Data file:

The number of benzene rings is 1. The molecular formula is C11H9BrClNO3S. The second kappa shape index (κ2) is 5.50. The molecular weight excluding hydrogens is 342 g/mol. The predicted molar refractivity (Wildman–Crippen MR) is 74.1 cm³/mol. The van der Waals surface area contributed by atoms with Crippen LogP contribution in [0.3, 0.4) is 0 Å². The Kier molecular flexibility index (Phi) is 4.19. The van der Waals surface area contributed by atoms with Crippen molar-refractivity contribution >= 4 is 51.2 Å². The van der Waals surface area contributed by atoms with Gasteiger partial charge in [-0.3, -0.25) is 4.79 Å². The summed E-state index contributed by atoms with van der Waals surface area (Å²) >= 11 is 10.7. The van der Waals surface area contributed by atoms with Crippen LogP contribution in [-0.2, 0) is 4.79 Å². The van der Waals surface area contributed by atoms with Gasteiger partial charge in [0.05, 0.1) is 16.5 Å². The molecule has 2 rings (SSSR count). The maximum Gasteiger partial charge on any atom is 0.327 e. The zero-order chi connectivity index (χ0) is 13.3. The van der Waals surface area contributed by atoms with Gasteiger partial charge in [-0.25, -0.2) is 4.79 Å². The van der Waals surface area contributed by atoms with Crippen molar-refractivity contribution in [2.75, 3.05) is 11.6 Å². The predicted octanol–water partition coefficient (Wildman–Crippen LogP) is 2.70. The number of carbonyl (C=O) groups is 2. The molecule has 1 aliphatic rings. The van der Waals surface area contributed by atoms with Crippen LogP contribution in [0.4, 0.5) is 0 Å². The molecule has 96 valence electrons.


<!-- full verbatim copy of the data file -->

The number of benzene rings is 1. The molecular formula is C11H9BrClNO3S. The second kappa shape index (κ2) is 5.50. The molecular weight excluding hydrogens is 342 g/mol. The predicted molar refractivity (Wildman–Crippen MR) is 74.1 cm³/mol. The van der Waals surface area contributed by atoms with Crippen LogP contribution in [0.3, 0.4) is 0 Å². The Kier molecular flexibility index (Phi) is 4.19. The van der Waals surface area contributed by atoms with Crippen molar-refractivity contribution >= 4 is 51.2 Å². The van der Waals surface area contributed by atoms with Gasteiger partial charge in [-0.3, -0.25) is 4.79 Å². The summed E-state index contributed by atoms with van der Waals surface area (Å²) >= 11 is 10.7. The van der Waals surface area contributed by atoms with Crippen LogP contribution in [-0.2, 0) is 4.79 Å². The van der Waals surface area contributed by atoms with Gasteiger partial charge in [0.05, 0.1) is 16.5 Å². The molecule has 2 rings (SSSR count). The maximum Gasteiger partial charge on any atom is 0.327 e. The zero-order chi connectivity index (χ0) is 13.3. The van der Waals surface area contributed by atoms with Gasteiger partial charge in [-0.25, -0.2) is 4.79 Å². The van der Waals surface area contributed by atoms with Crippen molar-refractivity contribution in [2.75, 3.05) is 11.6 Å². The predicted octanol–water partition coefficient (Wildman–Crippen LogP) is 2.70. The number of carbonyl (C=O) groups is 2. The molecule has 1 aliphatic rings. The van der Waals surface area contributed by atoms with Crippen LogP contribution in [0.4, 0.5) is 0 Å². The molecule has 96 valence electrons.